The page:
War crimes: Zeid calls for 'foreign judges' but Sri Lanka says it will avail of 'foreign expertise'

Deputy Foreign Minister Dr.Harsha de Silva, avoided using the term foreign judges in his reply, and instead said that SL will take foreign expertise.

Published: 22nd March 2017 10:06 PM  |   Last Updated: 22nd March 2017 10:11 PM   |  A+A-

UN High Commissioner for Human Rights Zeid Ra’ad Al Hussein (File Photo)

Express News Service

COLOMBO: Prince Zeid Ra'ad Al Hussein, UN High Commissioner for Human Rights, told the UN Human Rights Council (UNHRC) in Geneva on Wednesday, that Sri Lanka must appoint foreign judges to thejudicial mechanism it is to set up to try war crimes cases. But the Sri Lankan Representative, Deputy Foreign Minister Dr.Harsha de Silva, avoided using the term “foreign judges” in his reply, and instead said that Sri Lanka will take “foreign expertise and assistance.”

Calling for foreign judges as per the resolution co-sponsored by Sri Lanka in September-October 2015, Prince Zeid said that “the consistent failure to effectively investigate, prosecute and punish serious
crimes appears to reflect a broader reluctance or fear to take action against members of the security forces.”

“Combined with a general lack of trust in the impartiality of the justice system regarding past violations, this continuing unwillingness or inability to address impunity reinforces the need for international participation in a judicial mechanism. For this to be credible, it should include a special counsel, foreign judges and defense lawyers, and authorized prosecutors and investigators.”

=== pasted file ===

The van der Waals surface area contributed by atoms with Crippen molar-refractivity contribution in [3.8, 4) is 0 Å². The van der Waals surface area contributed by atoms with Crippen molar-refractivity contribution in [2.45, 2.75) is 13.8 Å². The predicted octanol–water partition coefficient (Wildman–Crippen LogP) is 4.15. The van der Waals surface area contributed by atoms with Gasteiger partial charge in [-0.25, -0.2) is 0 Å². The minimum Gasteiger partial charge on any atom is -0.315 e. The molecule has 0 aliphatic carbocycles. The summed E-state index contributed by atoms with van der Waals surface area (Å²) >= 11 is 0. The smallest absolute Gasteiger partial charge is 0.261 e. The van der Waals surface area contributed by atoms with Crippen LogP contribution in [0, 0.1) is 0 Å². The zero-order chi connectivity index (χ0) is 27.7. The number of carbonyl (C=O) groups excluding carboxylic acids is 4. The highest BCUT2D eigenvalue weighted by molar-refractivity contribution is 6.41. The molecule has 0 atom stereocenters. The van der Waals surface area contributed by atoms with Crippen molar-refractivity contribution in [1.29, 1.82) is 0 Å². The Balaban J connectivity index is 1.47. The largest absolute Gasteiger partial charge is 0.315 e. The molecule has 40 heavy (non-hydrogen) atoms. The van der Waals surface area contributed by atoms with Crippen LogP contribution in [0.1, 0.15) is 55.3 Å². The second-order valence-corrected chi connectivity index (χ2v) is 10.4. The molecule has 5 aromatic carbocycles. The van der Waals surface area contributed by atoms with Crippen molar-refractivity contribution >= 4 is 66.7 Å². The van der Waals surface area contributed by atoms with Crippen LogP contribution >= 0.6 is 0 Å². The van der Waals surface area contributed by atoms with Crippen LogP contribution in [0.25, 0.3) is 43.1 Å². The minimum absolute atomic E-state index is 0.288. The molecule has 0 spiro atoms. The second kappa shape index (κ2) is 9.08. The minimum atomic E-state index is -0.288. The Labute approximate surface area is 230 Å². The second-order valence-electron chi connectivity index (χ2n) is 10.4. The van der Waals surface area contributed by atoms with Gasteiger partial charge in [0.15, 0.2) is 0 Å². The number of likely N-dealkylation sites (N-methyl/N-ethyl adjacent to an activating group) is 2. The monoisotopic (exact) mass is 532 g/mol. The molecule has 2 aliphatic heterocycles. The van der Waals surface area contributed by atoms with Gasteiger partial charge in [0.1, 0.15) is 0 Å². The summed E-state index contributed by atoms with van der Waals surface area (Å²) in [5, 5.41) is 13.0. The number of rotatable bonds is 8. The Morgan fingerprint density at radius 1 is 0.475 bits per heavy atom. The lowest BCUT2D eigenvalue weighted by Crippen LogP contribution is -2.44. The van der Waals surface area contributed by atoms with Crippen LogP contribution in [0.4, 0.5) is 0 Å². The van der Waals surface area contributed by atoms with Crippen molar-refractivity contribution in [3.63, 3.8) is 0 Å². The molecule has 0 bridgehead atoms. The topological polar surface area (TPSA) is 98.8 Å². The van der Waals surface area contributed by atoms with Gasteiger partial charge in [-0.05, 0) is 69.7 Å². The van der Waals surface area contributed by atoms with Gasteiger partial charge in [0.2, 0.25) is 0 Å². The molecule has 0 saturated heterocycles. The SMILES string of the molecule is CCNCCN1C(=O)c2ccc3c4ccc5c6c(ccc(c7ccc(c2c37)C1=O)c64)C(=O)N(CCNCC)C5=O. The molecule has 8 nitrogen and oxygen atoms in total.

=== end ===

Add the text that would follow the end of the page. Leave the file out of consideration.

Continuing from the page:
Dr.Harsha de Silva (File |EPS)

In his reply, the Sri Lankan representative Dr. de Silva said: “ As we go through the complex process of establishing new mechanisms, we will continue to consult with all segments of our society. We will also
seek international expertise and assistance, as all countries do, when they undertake such responsibilities.”

Dr.de Silva’s rejection for foreign judges is in line with the policy of Sri Lankan President Maithripala Sirisena and Prime Minister Ranil Wickremesinghe who have categorically ruled out the use of foreign
judges, except as observers and experts as it has done in the past.

The Prime Minister has said that Sri Lankan law does not provide for the use of foreign judges to give judgments. Sri Lanka has not accepted the jurisdiction of the International Criminal Court either.

The minority Tamils, who consider themselves to be the victims of the war, want foreign judges because they fear that the majority Sinhalese will be biased against them and will not take action against the
predominantly Sinhalese armed forces. On the other hand, the majority Sinhalese fear that foreign judges will be biased against the Sinhalese dominated armed forces and will also not consider the
Sinhalese to be victims of Tamil terrorism.

The question of foreign judges is proving to be divisive as it makes the Tamils band together against the Sinhalese, and the Sinhalese to band together against the Tamils. Many activists in the reconciliation
movement fear that the foreign judges issue will hamper and not promote ethnic reconciliation.

Pleading Sri Lanka’s case and asking for patience and tolerance, Dr. de Silva said: “This Council knows that no country’s human rights record is perfect. It is always work-in-progress. The people of Sri Lanka